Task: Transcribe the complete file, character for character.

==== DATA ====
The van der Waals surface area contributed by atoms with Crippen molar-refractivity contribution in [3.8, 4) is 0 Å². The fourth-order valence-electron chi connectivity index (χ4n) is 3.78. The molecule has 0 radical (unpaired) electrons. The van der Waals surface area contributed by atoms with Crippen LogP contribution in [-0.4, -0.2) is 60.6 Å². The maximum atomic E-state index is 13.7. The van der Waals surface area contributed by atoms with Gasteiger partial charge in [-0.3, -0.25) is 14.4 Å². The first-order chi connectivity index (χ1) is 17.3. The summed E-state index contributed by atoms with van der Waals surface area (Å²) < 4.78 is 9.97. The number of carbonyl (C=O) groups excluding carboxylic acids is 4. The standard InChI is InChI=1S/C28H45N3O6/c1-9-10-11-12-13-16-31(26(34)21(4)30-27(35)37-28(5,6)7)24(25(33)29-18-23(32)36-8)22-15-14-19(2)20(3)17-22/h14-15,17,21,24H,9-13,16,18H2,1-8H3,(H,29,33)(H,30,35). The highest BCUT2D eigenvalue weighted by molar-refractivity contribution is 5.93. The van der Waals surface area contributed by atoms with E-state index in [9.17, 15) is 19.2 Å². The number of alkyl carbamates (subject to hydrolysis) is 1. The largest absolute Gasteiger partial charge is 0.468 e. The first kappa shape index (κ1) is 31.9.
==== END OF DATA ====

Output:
The van der Waals surface area contributed by atoms with Crippen molar-refractivity contribution in [3.8, 4) is 0 Å². The fourth-order valence-electron chi connectivity index (χ4n) is 3.78. The molecule has 0 radical (unpaired) electrons. The van der Waals surface area contributed by atoms with Crippen LogP contribution in [-0.4, -0.2) is 60.6 Å². The maximum atomic E-state index is 13.7. The van der Waals surface area contributed by atoms with Gasteiger partial charge in [-0.3, -0.25) is 14.4 Å². The first-order chi connectivity index (χ1) is 17.3. The summed E-state index contributed by atoms with van der Waals surface area (Å²) < 4.78 is 9.97. The number of carbonyl (C=O) groups excluding carboxylic acids is 4. The standard InChI is InChI=1S/C28H45N3O6/c1-9-10-11-12-13-16-31(26(34)21(4)30-27(35)37-28(5,6)7)24(25(33)29-18-23(32)36-8)22-15-14-19(2)20(3)17-22/h14-15,17,21,24H,9-13,16,18H2,1-8H3,(H,29,33)(H,30,35). The highest BCUT2D eigenvalue weighted by molar-refractivity contribution is 5.93. The van der Waals surface area contributed by atoms with E-state index in [9.17, 15) is 19.2 Å². The number of alkyl carbamates (subject to hydrolysis) is 1. The largest absolute Gasteiger partial charge is 0.468 e. The first kappa shape index (κ1) is 31.9.